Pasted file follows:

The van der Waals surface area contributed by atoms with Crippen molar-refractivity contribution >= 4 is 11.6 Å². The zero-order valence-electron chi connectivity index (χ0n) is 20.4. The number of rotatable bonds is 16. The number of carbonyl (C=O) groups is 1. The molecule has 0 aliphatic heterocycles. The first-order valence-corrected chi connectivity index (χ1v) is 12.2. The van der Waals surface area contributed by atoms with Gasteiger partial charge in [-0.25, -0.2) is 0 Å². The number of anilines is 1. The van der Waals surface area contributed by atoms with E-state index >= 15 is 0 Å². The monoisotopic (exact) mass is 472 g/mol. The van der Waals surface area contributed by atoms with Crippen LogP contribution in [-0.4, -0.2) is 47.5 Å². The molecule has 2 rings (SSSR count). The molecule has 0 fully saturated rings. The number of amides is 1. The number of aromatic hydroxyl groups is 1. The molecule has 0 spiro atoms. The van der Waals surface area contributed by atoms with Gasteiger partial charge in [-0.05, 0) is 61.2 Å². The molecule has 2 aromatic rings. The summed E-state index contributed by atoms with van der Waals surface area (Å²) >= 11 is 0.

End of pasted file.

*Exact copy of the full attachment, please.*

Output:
The van der Waals surface area contributed by atoms with Crippen molar-refractivity contribution >= 4 is 11.6 Å². The zero-order valence-electron chi connectivity index (χ0n) is 20.4. The number of rotatable bonds is 16. The number of carbonyl (C=O) groups is 1. The molecule has 0 aliphatic heterocycles. The first-order valence-corrected chi connectivity index (χ1v) is 12.2. The van der Waals surface area contributed by atoms with Gasteiger partial charge in [-0.25, -0.2) is 0 Å². The number of anilines is 1. The van der Waals surface area contributed by atoms with E-state index >= 15 is 0 Å². The monoisotopic (exact) mass is 472 g/mol. The van der Waals surface area contributed by atoms with Crippen LogP contribution in [-0.4, -0.2) is 47.5 Å². The molecule has 2 rings (SSSR count). The molecule has 0 fully saturated rings. The number of amides is 1. The number of aromatic hydroxyl groups is 1. The molecule has 0 spiro atoms. The van der Waals surface area contributed by atoms with Gasteiger partial charge in [-0.05, 0) is 61.2 Å². The molecule has 2 aromatic rings. The summed E-state index contributed by atoms with van der Waals surface area (Å²) >= 11 is 0.